Sunday, March 13, 2005

A padded childhood

What to make of David Brooks op-ed piece in the NY Times over the weekend? Americans, according to Brooks, seem to be concerned about all the wrong things. We blindly give in to excess as long as we hold strong in some small symbolic way, like decaf. But not only do we hold firm, we make a moral virtue out of it and occasionally propose it as law. (oh alright! I'm actually enjoying the smoking ban in Boston) While I agree that this lack of moderation is one of the defining characteristics of my compatriots, I must take issue with the "raising of our children" paragraph.

I blame parents. Kids are raised amid foam corner protectors and schooled amid flame-retardant construction paper. They're drugged with a vast array of pharmaceuticals to keep them from becoming interesting. They go from adult-structured tutorials to highly padded sports practices to career-counselor-approved summer internships.

For a columnist who is occasionally praised for his deep understanding of "red America," he sure doesn't appreciate what we had to go through growing up. We are not all coming out of a drug-induced childhood stupor. Some of us (stupidly) played war with bb guns and bottle rockets. (ok, that's not great evidence against drugs) We drove the farm truck when we were 10, the tractor by 8. My cousin mowed off half his finger because he tried to clean out the lawn tractor deck while the blades were still engaged. My brother rode his motorcyle in the ditch to and from town. We learned to ride bike on gravel and knew about thistles from playing in them (only once!). I know from friends that stickball is as common in urban areas as frisbee is in the country. We haven't all come through a padded childhood. Some of us actually have the scars to prove it.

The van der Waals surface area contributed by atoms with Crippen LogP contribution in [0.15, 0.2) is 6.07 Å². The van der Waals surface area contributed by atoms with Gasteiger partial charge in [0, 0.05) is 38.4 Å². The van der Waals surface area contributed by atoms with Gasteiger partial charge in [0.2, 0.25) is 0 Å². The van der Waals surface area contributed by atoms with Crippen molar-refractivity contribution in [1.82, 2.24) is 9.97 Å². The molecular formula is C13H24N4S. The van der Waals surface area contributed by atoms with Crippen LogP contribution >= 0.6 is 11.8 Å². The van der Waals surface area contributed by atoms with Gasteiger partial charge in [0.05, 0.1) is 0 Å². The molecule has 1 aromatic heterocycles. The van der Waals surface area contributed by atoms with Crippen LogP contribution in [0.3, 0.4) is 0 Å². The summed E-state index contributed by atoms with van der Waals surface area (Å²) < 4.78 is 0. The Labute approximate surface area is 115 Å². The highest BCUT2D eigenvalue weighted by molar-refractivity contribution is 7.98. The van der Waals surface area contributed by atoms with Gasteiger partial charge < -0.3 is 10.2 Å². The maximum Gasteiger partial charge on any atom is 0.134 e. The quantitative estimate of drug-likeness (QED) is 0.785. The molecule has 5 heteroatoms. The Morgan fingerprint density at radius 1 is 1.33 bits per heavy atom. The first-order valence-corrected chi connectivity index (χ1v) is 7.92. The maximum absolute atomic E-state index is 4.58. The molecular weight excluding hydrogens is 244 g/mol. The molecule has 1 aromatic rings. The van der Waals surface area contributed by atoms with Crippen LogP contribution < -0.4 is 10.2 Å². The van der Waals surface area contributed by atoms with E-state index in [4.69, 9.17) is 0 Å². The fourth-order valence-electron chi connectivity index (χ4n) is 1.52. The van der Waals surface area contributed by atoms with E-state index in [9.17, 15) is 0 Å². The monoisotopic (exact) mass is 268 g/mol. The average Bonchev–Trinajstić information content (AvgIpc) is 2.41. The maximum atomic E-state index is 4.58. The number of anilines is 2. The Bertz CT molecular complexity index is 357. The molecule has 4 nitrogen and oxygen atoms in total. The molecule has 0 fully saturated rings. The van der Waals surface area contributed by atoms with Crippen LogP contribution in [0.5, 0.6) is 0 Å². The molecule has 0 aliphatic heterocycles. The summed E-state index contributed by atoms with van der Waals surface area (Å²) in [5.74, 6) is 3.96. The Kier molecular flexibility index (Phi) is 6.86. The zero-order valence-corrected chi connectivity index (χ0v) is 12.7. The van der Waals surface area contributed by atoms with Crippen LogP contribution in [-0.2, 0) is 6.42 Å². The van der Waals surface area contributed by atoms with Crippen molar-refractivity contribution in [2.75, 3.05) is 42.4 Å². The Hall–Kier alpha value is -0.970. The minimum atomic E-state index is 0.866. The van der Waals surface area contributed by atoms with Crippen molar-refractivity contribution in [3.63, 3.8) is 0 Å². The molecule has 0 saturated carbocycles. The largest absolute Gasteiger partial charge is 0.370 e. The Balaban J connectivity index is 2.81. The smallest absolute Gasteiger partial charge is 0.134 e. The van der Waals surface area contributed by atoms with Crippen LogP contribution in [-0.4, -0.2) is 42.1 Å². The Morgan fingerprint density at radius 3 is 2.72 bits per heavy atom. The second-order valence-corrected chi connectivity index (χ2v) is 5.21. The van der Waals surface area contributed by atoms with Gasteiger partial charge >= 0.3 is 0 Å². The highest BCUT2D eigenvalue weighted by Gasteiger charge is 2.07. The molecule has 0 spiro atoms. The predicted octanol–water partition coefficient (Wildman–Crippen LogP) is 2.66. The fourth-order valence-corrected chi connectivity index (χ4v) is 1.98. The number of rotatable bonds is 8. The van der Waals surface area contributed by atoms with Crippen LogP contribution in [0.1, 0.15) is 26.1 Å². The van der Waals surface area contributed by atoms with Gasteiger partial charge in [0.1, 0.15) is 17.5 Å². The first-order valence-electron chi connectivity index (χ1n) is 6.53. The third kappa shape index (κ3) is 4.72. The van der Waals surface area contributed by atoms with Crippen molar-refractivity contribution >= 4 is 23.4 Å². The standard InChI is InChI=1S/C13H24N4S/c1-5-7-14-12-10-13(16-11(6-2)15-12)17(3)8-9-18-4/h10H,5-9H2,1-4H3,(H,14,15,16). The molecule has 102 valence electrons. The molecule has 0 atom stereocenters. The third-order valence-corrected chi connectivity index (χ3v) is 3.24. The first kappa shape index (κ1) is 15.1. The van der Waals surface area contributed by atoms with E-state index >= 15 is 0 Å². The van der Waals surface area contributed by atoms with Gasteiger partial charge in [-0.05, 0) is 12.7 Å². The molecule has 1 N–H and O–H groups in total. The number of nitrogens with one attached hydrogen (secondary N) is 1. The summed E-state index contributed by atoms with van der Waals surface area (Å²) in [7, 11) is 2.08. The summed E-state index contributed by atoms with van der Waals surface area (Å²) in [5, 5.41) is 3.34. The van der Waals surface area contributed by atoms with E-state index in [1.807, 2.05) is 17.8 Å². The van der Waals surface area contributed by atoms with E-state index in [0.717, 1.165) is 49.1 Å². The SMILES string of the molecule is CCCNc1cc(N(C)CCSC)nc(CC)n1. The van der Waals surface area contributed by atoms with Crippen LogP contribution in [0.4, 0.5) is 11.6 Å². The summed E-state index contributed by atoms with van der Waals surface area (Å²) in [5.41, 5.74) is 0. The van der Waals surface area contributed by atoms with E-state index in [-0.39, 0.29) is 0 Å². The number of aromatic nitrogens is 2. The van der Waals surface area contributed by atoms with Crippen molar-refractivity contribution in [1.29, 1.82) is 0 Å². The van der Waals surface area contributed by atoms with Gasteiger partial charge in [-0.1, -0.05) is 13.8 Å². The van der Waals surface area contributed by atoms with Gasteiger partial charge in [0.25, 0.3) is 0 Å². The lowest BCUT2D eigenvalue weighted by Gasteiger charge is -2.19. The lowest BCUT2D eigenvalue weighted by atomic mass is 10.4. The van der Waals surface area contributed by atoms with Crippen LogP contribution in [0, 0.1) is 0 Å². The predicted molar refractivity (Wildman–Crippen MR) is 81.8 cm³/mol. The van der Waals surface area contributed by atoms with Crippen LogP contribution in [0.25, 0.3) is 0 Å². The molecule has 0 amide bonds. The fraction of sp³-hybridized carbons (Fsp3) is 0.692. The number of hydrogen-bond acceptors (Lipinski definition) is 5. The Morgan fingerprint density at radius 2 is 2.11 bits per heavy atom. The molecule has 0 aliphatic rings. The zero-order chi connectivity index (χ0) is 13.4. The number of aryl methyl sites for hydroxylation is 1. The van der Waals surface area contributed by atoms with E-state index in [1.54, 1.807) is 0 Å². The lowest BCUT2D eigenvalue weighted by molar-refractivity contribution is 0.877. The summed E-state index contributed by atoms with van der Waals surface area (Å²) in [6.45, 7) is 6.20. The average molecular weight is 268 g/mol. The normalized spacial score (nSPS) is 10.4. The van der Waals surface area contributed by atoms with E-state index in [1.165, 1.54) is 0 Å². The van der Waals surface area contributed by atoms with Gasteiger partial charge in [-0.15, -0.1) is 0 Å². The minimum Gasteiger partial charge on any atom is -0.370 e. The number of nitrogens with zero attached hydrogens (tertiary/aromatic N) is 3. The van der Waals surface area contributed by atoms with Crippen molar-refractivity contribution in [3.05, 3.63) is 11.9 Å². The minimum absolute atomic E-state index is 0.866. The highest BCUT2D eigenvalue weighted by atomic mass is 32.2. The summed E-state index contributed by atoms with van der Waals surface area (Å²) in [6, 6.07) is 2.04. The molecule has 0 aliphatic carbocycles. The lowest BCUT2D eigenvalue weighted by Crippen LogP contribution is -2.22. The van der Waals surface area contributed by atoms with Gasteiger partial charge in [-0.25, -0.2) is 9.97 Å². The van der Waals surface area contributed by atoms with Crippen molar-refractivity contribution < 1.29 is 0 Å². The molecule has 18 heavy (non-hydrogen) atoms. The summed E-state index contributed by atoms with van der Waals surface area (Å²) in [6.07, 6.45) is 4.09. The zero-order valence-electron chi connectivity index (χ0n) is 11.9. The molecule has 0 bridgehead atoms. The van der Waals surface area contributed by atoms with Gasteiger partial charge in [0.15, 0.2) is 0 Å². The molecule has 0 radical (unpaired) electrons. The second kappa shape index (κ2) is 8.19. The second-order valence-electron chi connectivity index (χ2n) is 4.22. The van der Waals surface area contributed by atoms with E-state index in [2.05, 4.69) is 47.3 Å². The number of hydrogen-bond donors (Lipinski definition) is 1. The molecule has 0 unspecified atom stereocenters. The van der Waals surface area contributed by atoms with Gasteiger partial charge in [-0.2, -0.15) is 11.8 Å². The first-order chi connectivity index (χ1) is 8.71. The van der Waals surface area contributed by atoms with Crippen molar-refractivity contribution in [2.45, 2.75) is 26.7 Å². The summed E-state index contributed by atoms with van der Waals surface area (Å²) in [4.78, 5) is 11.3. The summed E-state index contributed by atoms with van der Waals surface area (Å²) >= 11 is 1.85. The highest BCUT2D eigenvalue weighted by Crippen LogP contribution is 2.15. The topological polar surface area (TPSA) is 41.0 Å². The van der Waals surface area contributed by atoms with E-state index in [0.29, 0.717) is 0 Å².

So while someone like David Brooks can write about the "pansy nation," he's doing so from Bethesda, Maryland - suburb of Washington DC. A ha! maybe it's the suburban parents.

Come on, Brooks, you suburbanite - live a little. Take the caffeine!

UPDATE: seems the children in San Francisco are doing alright as well.

There on the street was a five-year-old puttering around on a bicycle (with no training wheels! Impressive; I didn't learn to do that until I was around 11 or so…) somewhat unsupervised and lo, without a helmet. I also spotted one of those miniature cardboard "Slow Children At Play" signs in the driveway, which might support Brooks' thesis, except that it was pretty firmly crushed under the wheel of a parked car. So, you know, even here in San Francisco, where we practically invented lily-livered decadence, the kids are alright.


At 21:55, Blogger wordbomb said...

Give thanks you weren't raised by pansies, but don't shunt Brooks off as chumpundit on this one.

I'm commenting from your childhood backyard, Joker (Thief? Which one are you, D?), where a student of mine skipped class a few days ago to challenge her 7-year-old son's teachers for prescribing Ritalin for him. It wasn't a presription Sterling Drug would fill,of course, but it was a written refusal to take responsibility for a kid who would thrive in the atmosphere you remember rosily.

Is this mom exceptional? If she is, it's because she was actually made furious by this and maintained that she knows her son better than school staff does. A trustworthy friend --and paraprofessional at the same school--reports teachers' lounge conversations identifying the kids who they want to see drugged.

OK, my evidence is anecdotal hearsay, but I see all over the refusal of teachers and parents to do anything for their kids that is risky or inconvenient for the adults.


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